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COMMON MISTEAKS MISTAKES IN USING STATISTICS: Spotting and Avoiding Them

# More Precise Definition of Simple Random Sample

In practice in applying statistical techniques, we are interested in random variables defined on the population under study. In the examples mentioned in the preceding page, we might be interested in:

Example 1: The difference in blood pressure with and without taking a certain drug.
Example 2: The number of heart bypass surgeries performed in a particular year, or the number of such surgeries that are successful, or the number in which the patient has complications of surgery, etc.
Example 3: The number that comes up on the die.

If we take a sample of units from the population, we have a corresponding sample of values of the random variable.

For example, if the random variable (let's call it Y) is difference in blood pressure with and without taking the drug, then the sample will consist of values we can call
y1, y2, ..., yn,
where
n = number of people in the sample from the population
and where
The people in the sample are listed as person 1, person 2, etc.
y1 = the difference in blood pressures (that is, the value of Y) for the first person in the sample,
y2 = the difference in blood pressures (that is, the value of Y) for the second person in the sample
etc.

»» If the next paragraph is too complex or mathematical for you, just skip to The Bottom Line below.

Abstractly, we can think of this situation as describing n random variables Y1, Y2, ..., Yn as follows:
Y1 is defined as the value of Y for the first person in a sample of the population;
Y1 is defined as the value of Y for the first person in a  sample of the population;
etc.
The difference between using the small y's and the large Y's is that when we use the small y's we are thinking of a fixed sample of size n from the population, but when we use the large Y's, we are thinking of letting the sample vary (but always with size n).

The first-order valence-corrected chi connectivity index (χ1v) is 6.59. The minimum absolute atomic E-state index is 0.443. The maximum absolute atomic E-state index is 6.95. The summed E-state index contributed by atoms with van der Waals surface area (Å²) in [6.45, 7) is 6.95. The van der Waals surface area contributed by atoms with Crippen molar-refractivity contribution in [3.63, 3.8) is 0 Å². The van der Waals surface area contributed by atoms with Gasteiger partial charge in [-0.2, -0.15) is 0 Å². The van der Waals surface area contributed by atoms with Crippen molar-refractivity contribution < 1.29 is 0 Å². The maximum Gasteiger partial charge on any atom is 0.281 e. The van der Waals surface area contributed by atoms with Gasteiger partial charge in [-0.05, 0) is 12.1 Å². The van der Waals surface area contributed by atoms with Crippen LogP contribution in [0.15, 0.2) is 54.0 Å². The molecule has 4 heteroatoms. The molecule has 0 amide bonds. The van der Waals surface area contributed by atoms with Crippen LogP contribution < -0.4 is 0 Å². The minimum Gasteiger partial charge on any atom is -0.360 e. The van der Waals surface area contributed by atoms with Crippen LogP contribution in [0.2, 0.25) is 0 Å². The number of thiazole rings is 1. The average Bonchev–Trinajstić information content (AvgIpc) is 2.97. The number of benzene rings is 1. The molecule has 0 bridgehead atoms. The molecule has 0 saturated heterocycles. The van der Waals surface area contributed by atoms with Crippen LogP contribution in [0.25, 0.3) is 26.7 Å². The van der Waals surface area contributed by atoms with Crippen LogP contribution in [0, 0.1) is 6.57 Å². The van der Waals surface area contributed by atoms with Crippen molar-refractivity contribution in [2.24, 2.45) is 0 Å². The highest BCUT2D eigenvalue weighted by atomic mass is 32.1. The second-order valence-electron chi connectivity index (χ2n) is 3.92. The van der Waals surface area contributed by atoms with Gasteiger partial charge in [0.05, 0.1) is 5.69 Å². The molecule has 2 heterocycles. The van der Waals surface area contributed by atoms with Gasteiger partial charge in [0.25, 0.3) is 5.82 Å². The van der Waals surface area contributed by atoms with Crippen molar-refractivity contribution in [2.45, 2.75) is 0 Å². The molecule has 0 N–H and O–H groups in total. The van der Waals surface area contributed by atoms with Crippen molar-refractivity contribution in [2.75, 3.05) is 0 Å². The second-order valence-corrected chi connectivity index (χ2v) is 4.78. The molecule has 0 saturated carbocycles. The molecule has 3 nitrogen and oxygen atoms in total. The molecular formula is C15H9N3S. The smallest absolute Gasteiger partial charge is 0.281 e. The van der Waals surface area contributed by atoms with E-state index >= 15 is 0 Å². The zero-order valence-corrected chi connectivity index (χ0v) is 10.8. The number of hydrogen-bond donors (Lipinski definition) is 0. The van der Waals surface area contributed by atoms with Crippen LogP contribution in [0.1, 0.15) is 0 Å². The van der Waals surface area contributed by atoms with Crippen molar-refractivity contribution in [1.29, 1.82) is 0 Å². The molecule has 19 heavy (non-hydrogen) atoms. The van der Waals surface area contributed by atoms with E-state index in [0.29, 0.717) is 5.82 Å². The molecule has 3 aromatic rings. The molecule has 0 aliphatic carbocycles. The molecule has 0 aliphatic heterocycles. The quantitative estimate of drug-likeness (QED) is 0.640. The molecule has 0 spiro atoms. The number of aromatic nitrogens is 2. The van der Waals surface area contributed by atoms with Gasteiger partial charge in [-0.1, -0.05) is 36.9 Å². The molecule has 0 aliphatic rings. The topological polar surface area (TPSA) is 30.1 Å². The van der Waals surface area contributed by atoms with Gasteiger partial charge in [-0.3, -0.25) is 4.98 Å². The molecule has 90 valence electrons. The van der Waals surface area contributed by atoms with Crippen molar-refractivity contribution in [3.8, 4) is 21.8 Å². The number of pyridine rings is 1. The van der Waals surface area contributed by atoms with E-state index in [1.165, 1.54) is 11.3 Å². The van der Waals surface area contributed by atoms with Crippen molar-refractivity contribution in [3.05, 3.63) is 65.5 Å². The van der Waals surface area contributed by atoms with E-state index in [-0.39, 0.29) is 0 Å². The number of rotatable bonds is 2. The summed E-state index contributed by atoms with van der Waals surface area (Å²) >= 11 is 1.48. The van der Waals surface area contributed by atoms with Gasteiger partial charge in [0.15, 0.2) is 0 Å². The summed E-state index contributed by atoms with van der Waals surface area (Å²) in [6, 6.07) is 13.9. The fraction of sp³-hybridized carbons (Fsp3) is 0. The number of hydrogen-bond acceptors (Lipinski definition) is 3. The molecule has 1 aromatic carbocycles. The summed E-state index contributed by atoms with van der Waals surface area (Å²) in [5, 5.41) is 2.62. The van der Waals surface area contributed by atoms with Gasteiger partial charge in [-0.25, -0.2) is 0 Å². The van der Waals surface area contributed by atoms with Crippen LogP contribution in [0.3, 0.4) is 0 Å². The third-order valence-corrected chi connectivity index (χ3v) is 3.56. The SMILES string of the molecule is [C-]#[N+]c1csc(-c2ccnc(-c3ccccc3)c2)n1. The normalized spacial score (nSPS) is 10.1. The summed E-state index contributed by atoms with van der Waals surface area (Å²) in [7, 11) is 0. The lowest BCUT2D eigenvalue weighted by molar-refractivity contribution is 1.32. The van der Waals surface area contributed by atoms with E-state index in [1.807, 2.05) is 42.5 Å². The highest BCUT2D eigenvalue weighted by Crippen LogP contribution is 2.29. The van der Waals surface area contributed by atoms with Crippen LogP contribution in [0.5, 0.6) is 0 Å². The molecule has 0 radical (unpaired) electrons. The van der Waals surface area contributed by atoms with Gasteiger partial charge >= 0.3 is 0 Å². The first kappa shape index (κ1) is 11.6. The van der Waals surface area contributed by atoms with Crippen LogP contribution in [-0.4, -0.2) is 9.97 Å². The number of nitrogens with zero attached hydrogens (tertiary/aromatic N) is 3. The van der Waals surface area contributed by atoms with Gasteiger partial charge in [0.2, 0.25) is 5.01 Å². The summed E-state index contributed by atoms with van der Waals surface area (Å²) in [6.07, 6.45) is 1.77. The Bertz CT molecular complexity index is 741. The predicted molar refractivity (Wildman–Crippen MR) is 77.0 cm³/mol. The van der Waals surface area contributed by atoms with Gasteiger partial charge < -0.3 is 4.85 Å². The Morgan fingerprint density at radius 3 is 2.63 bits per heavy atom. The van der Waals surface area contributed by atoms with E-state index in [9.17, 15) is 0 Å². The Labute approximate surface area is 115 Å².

Precise definition of simple random sample of a random variable:

"The sample y1, y2, ..., yn is a simple random sample" means that the associated random variables Y1, Y2, ..., Yn are independent.

Intuitively, "independent" means that the values of any subset of the random variables Y1, Y2, ..., Yn do not influence the values of the other random variables in the list. This is the mathematical formulation of "random process" in this situation.

Connection with the initial definition of simple random sample

Recall Example 3 above:

We are tossing a die;  the number that comes up on the die is our random variable Y.

If we use the Moore and McCabe's definition of simple random sample, our population is all possible tosses of the die. Our simple random sample is n different tosses. The different tosses of the die are independent events, which means that in the precise definition above, the random variables
Y1, Y2, ..., Yn are indeed independent: The numbers that come up in some tosses in no way influence the numbers that come up in other tosses.

Compare this with example 2:

Our population is all hospitals in the U.S. that perform heart bypass surgery.

If we use Moore and McCabe's definition of simple random sample of size n, we end up with n distinct  hospitals.

This means that when we have chosen the first hospital in our simple random sample, we cannot choose it again to be in our simple random sample. Thus the events "Choose the first hospital in the sample; choose the second hospital in the sample; ... ," are not independent events: The choice of first hospital restricts the choice of the second and subsequent hospitals in the sample.

If we now consider the random variable Y = the number of heart bypass surgeries performed in 2008,  then a consequence is that the
random variables
Y1, Y2, ..., Yn
are not independent

The Bottom Line:

In many cases, the Moore-McCabe definition does not coincide with the more precise definition.

More specifically, the Moore-McCabe definition allows sampling without replacement, whereas the more precise definition requires sampling with replacement.

The Bad News: The precise definition is the one that is used in the mathematical theorems that justify the procedures of statistical inference.

The Good News: If the population is large enough, the Moore -McCabe definition is close enough for all practical purposes.

Unfortunately, the question,"How large is large enough?" does not have a simple answer.